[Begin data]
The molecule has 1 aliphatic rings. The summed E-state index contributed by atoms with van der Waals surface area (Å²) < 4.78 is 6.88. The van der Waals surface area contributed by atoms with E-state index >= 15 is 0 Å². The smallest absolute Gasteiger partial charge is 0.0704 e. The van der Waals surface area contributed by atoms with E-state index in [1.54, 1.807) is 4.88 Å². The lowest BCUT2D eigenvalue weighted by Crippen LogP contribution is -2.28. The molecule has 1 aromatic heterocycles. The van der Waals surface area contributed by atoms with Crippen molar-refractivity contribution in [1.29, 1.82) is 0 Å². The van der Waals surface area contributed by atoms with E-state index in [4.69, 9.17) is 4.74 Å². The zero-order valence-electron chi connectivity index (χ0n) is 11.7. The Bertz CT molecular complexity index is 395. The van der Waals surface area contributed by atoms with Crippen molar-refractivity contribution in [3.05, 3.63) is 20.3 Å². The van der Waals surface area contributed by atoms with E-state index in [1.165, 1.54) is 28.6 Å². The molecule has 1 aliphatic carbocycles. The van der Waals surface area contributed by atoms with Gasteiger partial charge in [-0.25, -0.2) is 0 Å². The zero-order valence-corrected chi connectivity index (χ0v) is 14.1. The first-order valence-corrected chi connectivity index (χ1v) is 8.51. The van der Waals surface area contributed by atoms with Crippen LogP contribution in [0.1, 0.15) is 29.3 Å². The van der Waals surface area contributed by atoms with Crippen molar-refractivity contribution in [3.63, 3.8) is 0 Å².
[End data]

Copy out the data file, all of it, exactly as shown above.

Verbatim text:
The molecule has 1 aliphatic rings. The summed E-state index contributed by atoms with van der Waals surface area (Å²) < 4.78 is 6.88. The van der Waals surface area contributed by atoms with E-state index >= 15 is 0 Å². The smallest absolute Gasteiger partial charge is 0.0704 e. The van der Waals surface area contributed by atoms with E-state index in [1.54, 1.807) is 4.88 Å². The lowest BCUT2D eigenvalue weighted by Crippen LogP contribution is -2.28. The molecule has 1 aromatic heterocycles. The van der Waals surface area contributed by atoms with Crippen molar-refractivity contribution in [1.29, 1.82) is 0 Å². The van der Waals surface area contributed by atoms with E-state index in [4.69, 9.17) is 4.74 Å². The zero-order valence-electron chi connectivity index (χ0n) is 11.7. The Bertz CT molecular complexity index is 395. The van der Waals surface area contributed by atoms with Crippen molar-refractivity contribution in [3.05, 3.63) is 20.3 Å². The van der Waals surface area contributed by atoms with E-state index in [1.165, 1.54) is 28.6 Å². The molecule has 1 aliphatic carbocycles. The van der Waals surface area contributed by atoms with Gasteiger partial charge in [-0.25, -0.2) is 0 Å². The zero-order valence-corrected chi connectivity index (χ0v) is 14.1. The first-order valence-corrected chi connectivity index (χ1v) is 8.51. The van der Waals surface area contributed by atoms with Crippen LogP contribution in [0.1, 0.15) is 29.3 Å². The van der Waals surface area contributed by atoms with Crippen molar-refractivity contribution in [3.63, 3.8) is 0 Å².